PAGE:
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<p><b>Abstract</b>—Breadth-first ray tracing is based on the idea of exchanging the roles of rays and objects. For scenes with a large number of objects, it may be profitable to form a set of rays and compare each object in turn against this set. By doing so, thrashing, due to disk access, can be minimized. In this paper, we present ways to combine breadth-first methods with traditional efficient algorithms, along with new schemes to minimize accessing objects stored on disk. Experimental analysis, including comparisons with depth-first ray tracing, shows that large databases can be handled efficiently with this approach.</p>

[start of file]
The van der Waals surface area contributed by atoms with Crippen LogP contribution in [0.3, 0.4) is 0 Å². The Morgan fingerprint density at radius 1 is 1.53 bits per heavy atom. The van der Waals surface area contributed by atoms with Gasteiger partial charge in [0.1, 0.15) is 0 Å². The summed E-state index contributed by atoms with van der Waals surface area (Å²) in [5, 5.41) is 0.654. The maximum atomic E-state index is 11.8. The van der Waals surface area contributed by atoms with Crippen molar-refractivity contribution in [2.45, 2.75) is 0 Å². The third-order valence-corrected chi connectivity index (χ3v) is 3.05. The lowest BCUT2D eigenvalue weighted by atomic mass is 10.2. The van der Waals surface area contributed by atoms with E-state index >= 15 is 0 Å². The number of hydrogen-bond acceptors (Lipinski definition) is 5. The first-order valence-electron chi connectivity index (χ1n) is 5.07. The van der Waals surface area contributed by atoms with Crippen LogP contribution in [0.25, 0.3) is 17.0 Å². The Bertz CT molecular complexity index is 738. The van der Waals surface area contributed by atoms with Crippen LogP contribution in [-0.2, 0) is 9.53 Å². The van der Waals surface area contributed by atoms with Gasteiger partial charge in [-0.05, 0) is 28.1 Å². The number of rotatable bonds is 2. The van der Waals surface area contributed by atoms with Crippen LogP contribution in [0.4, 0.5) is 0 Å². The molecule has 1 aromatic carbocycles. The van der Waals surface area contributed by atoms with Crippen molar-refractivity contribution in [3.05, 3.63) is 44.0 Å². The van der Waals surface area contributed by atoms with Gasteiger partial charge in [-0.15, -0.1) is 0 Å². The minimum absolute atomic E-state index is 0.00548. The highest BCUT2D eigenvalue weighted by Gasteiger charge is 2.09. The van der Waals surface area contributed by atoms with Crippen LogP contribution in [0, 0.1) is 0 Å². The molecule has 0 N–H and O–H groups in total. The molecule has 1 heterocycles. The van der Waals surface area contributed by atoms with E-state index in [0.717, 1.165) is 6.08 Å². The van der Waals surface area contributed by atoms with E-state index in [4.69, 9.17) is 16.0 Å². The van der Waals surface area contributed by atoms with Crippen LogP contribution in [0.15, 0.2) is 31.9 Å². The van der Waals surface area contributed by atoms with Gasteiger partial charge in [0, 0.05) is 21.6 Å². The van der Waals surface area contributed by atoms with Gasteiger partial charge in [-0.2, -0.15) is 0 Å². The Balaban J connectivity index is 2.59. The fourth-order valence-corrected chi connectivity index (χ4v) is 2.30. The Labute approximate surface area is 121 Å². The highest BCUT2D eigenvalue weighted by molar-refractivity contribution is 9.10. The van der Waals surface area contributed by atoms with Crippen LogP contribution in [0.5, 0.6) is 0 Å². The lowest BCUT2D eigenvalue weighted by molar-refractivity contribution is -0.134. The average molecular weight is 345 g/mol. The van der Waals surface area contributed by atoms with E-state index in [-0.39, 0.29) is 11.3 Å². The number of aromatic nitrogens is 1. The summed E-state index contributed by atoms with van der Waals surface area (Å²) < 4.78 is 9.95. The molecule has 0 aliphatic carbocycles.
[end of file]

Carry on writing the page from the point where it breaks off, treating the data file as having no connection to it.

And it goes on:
Breadth-first ray tracing, uniform spatial subdivision.

K. Nakamaru and Y. Ohno, "Breadth-First Ray Tracing Utilizing Uniform Spatial Subdivision," in IEEE Transactions on Visualization & Computer Graphics, vol. 3, no. , pp. 316-328, 1997.
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